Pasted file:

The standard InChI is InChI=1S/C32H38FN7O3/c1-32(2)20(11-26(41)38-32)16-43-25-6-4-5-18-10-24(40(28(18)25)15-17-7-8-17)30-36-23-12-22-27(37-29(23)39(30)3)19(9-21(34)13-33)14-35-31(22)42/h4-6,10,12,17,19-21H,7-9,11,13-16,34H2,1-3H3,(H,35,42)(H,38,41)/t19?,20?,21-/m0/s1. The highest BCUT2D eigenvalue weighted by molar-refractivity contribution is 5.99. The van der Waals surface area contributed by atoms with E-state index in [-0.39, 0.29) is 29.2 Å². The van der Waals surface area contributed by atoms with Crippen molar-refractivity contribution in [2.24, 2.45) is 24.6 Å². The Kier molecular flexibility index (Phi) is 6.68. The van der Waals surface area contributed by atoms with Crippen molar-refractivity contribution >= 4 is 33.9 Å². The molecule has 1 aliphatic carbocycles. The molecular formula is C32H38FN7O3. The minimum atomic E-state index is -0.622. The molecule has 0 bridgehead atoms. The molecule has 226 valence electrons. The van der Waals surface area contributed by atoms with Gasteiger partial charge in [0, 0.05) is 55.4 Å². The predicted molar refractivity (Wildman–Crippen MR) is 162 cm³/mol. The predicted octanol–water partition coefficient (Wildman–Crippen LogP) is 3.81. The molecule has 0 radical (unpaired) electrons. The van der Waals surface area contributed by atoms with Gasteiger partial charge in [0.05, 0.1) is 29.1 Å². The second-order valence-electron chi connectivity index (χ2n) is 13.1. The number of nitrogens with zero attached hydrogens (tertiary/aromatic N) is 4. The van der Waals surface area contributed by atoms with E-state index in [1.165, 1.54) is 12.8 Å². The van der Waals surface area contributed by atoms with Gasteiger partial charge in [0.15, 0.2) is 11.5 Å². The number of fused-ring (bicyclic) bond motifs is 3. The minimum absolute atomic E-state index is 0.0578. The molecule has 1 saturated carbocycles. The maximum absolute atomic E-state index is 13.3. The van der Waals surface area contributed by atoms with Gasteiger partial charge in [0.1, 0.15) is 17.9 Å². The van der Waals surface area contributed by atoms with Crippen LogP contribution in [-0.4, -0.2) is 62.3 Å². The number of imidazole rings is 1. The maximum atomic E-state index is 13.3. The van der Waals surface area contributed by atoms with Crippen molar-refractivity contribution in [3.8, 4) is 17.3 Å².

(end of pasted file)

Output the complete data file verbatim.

The standard InChI is InChI=1S/C32H38FN7O3/c1-32(2)20(11-26(41)38-32)16-43-25-6-4-5-18-10-24(40(28(18)25)15-17-7-8-17)30-36-23-12-22-27(37-29(23)39(30)3)19(9-21(34)13-33)14-35-31(22)42/h4-6,10,12,17,19-21H,7-9,11,13-16,34H2,1-3H3,(H,35,42)(H,38,41)/t19?,20?,21-/m0/s1. The highest BCUT2D eigenvalue weighted by molar-refractivity contribution is 5.99. The van der Waals surface area contributed by atoms with E-state index in [-0.39, 0.29) is 29.2 Å². The van der Waals surface area contributed by atoms with Crippen molar-refractivity contribution in [2.24, 2.45) is 24.6 Å². The Kier molecular flexibility index (Phi) is 6.68. The van der Waals surface area contributed by atoms with Crippen molar-refractivity contribution >= 4 is 33.9 Å². The molecule has 1 aliphatic carbocycles. The molecular formula is C32H38FN7O3. The minimum atomic E-state index is -0.622. The molecule has 0 bridgehead atoms. The molecule has 226 valence electrons. The van der Waals surface area contributed by atoms with Gasteiger partial charge in [0, 0.05) is 55.4 Å². The predicted molar refractivity (Wildman–Crippen MR) is 162 cm³/mol. The predicted octanol–water partition coefficient (Wildman–Crippen LogP) is 3.81. The molecule has 0 radical (unpaired) electrons. The van der Waals surface area contributed by atoms with Gasteiger partial charge in [0.05, 0.1) is 29.1 Å². The second-order valence-electron chi connectivity index (χ2n) is 13.1. The number of nitrogens with zero attached hydrogens (tertiary/aromatic N) is 4. The van der Waals surface area contributed by atoms with E-state index in [1.165, 1.54) is 12.8 Å². The van der Waals surface area contributed by atoms with Gasteiger partial charge in [0.15, 0.2) is 11.5 Å². The number of fused-ring (bicyclic) bond motifs is 3. The minimum absolute atomic E-state index is 0.0578. The molecule has 1 saturated carbocycles. The maximum absolute atomic E-state index is 13.3. The van der Waals surface area contributed by atoms with Gasteiger partial charge in [0.1, 0.15) is 17.9 Å². The van der Waals surface area contributed by atoms with Crippen LogP contribution in [-0.4, -0.2) is 62.3 Å². The number of imidazole rings is 1. The maximum atomic E-state index is 13.3. The van der Waals surface area contributed by atoms with Crippen molar-refractivity contribution in [3.8, 4) is 17.3 Å².